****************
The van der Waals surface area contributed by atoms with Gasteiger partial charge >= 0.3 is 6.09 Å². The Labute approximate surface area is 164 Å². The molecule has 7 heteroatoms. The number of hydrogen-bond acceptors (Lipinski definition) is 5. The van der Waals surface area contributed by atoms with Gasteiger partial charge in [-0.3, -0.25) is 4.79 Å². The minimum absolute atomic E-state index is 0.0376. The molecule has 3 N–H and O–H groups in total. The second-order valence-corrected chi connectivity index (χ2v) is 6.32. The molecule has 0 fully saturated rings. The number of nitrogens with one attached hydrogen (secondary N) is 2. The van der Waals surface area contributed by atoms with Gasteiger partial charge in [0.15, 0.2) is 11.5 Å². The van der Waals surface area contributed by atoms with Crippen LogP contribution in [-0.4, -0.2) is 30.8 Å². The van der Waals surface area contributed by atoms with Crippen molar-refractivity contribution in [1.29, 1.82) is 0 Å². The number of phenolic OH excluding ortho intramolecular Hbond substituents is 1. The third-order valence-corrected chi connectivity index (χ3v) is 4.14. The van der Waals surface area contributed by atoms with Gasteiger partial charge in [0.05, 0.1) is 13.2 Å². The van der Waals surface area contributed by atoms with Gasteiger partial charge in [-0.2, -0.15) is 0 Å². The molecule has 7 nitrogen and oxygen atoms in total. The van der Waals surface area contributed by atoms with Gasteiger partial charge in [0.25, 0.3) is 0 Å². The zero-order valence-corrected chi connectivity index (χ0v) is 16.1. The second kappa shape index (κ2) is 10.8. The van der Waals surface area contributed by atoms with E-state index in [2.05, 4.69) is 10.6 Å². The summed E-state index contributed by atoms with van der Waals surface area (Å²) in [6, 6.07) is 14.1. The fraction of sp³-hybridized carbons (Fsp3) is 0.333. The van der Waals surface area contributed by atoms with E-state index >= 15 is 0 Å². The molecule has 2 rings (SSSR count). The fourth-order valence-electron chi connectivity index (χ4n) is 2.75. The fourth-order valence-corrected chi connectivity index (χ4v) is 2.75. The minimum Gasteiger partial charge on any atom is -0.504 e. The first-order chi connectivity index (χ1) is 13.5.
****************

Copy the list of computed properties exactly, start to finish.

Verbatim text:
The van der Waals surface area contributed by atoms with Gasteiger partial charge >= 0.3 is 6.09 Å². The Labute approximate surface area is 164 Å². The molecule has 7 heteroatoms. The number of hydrogen-bond acceptors (Lipinski definition) is 5. The van der Waals surface area contributed by atoms with Gasteiger partial charge in [-0.3, -0.25) is 4.79 Å². The minimum absolute atomic E-state index is 0.0376. The molecule has 3 N–H and O–H groups in total. The second-order valence-corrected chi connectivity index (χ2v) is 6.32. The molecule has 0 fully saturated rings. The number of nitrogens with one attached hydrogen (secondary N) is 2. The van der Waals surface area contributed by atoms with Gasteiger partial charge in [0.15, 0.2) is 11.5 Å². The van der Waals surface area contributed by atoms with Crippen LogP contribution in [-0.4, -0.2) is 30.8 Å². The van der Waals surface area contributed by atoms with Crippen molar-refractivity contribution in [1.29, 1.82) is 0 Å². The number of phenolic OH excluding ortho intramolecular Hbond substituents is 1. The third-order valence-corrected chi connectivity index (χ3v) is 4.14. The van der Waals surface area contributed by atoms with Gasteiger partial charge in [0.05, 0.1) is 13.2 Å². The van der Waals surface area contributed by atoms with Gasteiger partial charge in [-0.2, -0.15) is 0 Å². The molecule has 7 nitrogen and oxygen atoms in total. The van der Waals surface area contributed by atoms with Gasteiger partial charge in [0.25, 0.3) is 0 Å². The zero-order valence-corrected chi connectivity index (χ0v) is 16.1. The second kappa shape index (κ2) is 10.8. The van der Waals surface area contributed by atoms with E-state index in [2.05, 4.69) is 10.6 Å². The summed E-state index contributed by atoms with van der Waals surface area (Å²) in [6, 6.07) is 14.1. The fraction of sp³-hybridized carbons (Fsp3) is 0.333. The van der Waals surface area contributed by atoms with E-state index >= 15 is 0 Å². The molecule has 2 rings (SSSR count). The fourth-order valence-electron chi connectivity index (χ4n) is 2.75. The fourth-order valence-corrected chi connectivity index (χ4v) is 2.75. The minimum Gasteiger partial charge on any atom is -0.504 e. The first-order chi connectivity index (χ1) is 13.5.